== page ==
When Mildred Jeffrey needed a rest from union organizing in the South in the 1930s, she went to Highlander Center. In 1955, Rosa Parks attended a Highlander workshop on implementing public school desegregation and received the inspiration and skills to spark the Montgomery, Ala., bus boycott.
When Marion Barry and his fellow organizers of the Student Non-Violent Coordinating Committee wanted to rethink the strategy of the sit-ins in the early 1960s, they went to Highlander. And in 1973, when Betty Jean Hall started to organize women coal miners, she relied on Highlander techniques she had observed growing up in Kentucky.
Jeffrey, Parks, Barry and Hall were united last night in a joyous celebration of the first 50 years of Highlander, an education center in New Market, Tenn., overlooking the Great Smoky Mountains, that has helped define issues of social justice and train the followers of those movements. As the words of "This Little Light of Mine" echoed over the rear deck of Ralph Rinzler's Capitol Hill home, the personal marks left by Highlander vied with the pleas for contributions to its $1 million endowment fund.
Parks, whose refusal to give up her seat on a bus to a white man in 1955 set off a new generation of direct social protest, recalled that "Highlander was like a new experience. There was no division, nothing to make one feel inferior because of race."
Barry said, "There we decided to continue direct action and voter registration. And the 1963 Mississippi voting project grew out of a meeting there. It was a refuge, as they say in the Baptist church, 'a rock and weary land, our shelter in a time of storm.' "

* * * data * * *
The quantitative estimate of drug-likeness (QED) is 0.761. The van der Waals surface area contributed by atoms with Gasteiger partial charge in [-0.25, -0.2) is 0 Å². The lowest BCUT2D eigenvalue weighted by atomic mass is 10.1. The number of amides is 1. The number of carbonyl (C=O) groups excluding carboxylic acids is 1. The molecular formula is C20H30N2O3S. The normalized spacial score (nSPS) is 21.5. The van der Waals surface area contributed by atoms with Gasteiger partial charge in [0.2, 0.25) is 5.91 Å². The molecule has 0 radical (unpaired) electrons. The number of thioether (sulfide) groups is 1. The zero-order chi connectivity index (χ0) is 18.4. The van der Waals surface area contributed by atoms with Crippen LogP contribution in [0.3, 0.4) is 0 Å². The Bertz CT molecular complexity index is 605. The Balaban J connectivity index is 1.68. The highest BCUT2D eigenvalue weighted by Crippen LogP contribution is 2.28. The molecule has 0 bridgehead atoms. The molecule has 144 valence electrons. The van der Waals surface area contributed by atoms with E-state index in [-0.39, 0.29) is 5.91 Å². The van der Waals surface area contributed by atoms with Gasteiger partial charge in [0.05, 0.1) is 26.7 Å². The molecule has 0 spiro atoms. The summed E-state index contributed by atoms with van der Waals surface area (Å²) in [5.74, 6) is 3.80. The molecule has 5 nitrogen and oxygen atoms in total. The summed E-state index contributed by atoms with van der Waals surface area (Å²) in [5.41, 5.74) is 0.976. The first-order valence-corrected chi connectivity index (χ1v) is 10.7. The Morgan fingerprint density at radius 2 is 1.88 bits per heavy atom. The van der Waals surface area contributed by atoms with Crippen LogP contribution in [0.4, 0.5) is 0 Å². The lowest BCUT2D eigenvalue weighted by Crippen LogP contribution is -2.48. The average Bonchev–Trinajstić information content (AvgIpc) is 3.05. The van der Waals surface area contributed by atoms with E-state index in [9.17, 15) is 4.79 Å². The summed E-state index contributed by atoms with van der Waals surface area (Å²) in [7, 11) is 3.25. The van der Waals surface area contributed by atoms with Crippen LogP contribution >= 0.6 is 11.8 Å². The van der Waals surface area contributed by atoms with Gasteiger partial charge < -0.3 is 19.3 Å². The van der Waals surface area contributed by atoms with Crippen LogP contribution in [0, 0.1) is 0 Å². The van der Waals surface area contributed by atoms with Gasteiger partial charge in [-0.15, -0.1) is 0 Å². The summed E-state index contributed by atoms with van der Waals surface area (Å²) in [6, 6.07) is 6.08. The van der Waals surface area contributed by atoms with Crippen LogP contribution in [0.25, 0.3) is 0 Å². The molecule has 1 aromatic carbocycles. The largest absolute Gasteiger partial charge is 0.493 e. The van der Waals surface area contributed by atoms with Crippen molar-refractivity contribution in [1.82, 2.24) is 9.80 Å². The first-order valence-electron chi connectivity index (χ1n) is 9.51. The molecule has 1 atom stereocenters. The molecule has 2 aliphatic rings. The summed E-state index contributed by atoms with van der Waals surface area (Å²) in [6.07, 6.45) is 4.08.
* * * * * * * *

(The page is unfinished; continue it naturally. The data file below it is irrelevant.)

Decades ago, Highlander's emphasis on social change was considered radical and it was labeled as a "communist training school" by southern politicians. On its 25th anniversary, a young Martin Luther King Jr. gave the principal address. A couple of years later, the Tennessee police raided and closed the school and the buildings were burned by night riders. It reopened in 1961.
Rinzler, director of the Smithsonian's Folklife Festival, said that Rep. Ronald Dellums (D-Calif.) and Atlanta Mayor Andrew Young have nominated Highlander for a Nobel Peace Prize this year.
Hubert Sapp, the Highlander director, in explaining its needs, said, "We have never been in danger of closing; our supporters keep us going. It is just as economic conditions get worse, money is less. As those conditions worsen, the more demands there are on what we do.
"We recently participated in a conference on toxic waste," Sapp said. "While it was being organized, people called saying they had a dump in their community, they wanted to know what the regulations were."
Ellen Malcolm, the president of the Windom Fund, which just gave $10,000 to the endowment, said of Highlander: "It is wonderful to find a place that has a history with exciting roots."